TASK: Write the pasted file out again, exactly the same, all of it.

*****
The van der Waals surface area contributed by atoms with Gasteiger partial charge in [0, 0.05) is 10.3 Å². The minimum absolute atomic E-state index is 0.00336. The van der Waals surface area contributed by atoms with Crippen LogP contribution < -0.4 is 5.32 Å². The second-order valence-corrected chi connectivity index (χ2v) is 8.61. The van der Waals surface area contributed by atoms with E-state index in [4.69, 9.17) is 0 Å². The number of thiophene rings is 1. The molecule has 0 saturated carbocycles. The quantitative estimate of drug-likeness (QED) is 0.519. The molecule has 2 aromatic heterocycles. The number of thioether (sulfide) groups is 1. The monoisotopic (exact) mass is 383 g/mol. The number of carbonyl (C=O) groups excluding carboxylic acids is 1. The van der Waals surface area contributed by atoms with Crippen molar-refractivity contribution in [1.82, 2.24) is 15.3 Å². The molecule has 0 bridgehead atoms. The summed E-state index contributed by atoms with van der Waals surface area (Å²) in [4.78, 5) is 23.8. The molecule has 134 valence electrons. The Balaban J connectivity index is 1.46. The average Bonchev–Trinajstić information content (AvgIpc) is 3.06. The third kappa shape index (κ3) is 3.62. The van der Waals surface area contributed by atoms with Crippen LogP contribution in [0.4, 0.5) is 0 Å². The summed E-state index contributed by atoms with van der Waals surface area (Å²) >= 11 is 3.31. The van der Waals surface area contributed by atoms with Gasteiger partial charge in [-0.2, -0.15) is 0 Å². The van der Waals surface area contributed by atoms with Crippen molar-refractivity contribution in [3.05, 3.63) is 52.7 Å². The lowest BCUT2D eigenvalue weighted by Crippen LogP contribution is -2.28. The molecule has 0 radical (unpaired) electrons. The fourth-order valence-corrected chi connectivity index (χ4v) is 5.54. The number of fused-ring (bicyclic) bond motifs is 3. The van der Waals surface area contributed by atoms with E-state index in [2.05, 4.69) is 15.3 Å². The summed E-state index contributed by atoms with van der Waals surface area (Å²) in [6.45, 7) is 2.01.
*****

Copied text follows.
The van der Waals surface area contributed by atoms with Gasteiger partial charge in [0, 0.05) is 10.3 Å². The minimum absolute atomic E-state index is 0.00336. The van der Waals surface area contributed by atoms with Crippen LogP contribution < -0.4 is 5.32 Å². The second-order valence-corrected chi connectivity index (χ2v) is 8.61. The van der Waals surface area contributed by atoms with E-state index in [4.69, 9.17) is 0 Å². The number of thiophene rings is 1. The molecule has 0 saturated carbocycles. The quantitative estimate of drug-likeness (QED) is 0.519. The molecule has 2 aromatic heterocycles. The number of thioether (sulfide) groups is 1. The monoisotopic (exact) mass is 383 g/mol. The number of carbonyl (C=O) groups excluding carboxylic acids is 1. The van der Waals surface area contributed by atoms with Crippen molar-refractivity contribution in [1.82, 2.24) is 15.3 Å². The molecule has 0 bridgehead atoms. The summed E-state index contributed by atoms with van der Waals surface area (Å²) in [4.78, 5) is 23.8. The molecule has 134 valence electrons. The Balaban J connectivity index is 1.46. The average Bonchev–Trinajstić information content (AvgIpc) is 3.06. The third kappa shape index (κ3) is 3.62. The van der Waals surface area contributed by atoms with Crippen LogP contribution in [0.4, 0.5) is 0 Å². The summed E-state index contributed by atoms with van der Waals surface area (Å²) >= 11 is 3.31. The van der Waals surface area contributed by atoms with Gasteiger partial charge in [-0.2, -0.15) is 0 Å². The van der Waals surface area contributed by atoms with Crippen molar-refractivity contribution in [3.05, 3.63) is 52.7 Å². The lowest BCUT2D eigenvalue weighted by Crippen LogP contribution is -2.28. The molecule has 0 radical (unpaired) electrons. The fourth-order valence-corrected chi connectivity index (χ4v) is 5.54. The number of fused-ring (bicyclic) bond motifs is 3. The van der Waals surface area contributed by atoms with E-state index in [2.05, 4.69) is 15.3 Å². The summed E-state index contributed by atoms with van der Waals surface area (Å²) in [6.45, 7) is 2.01.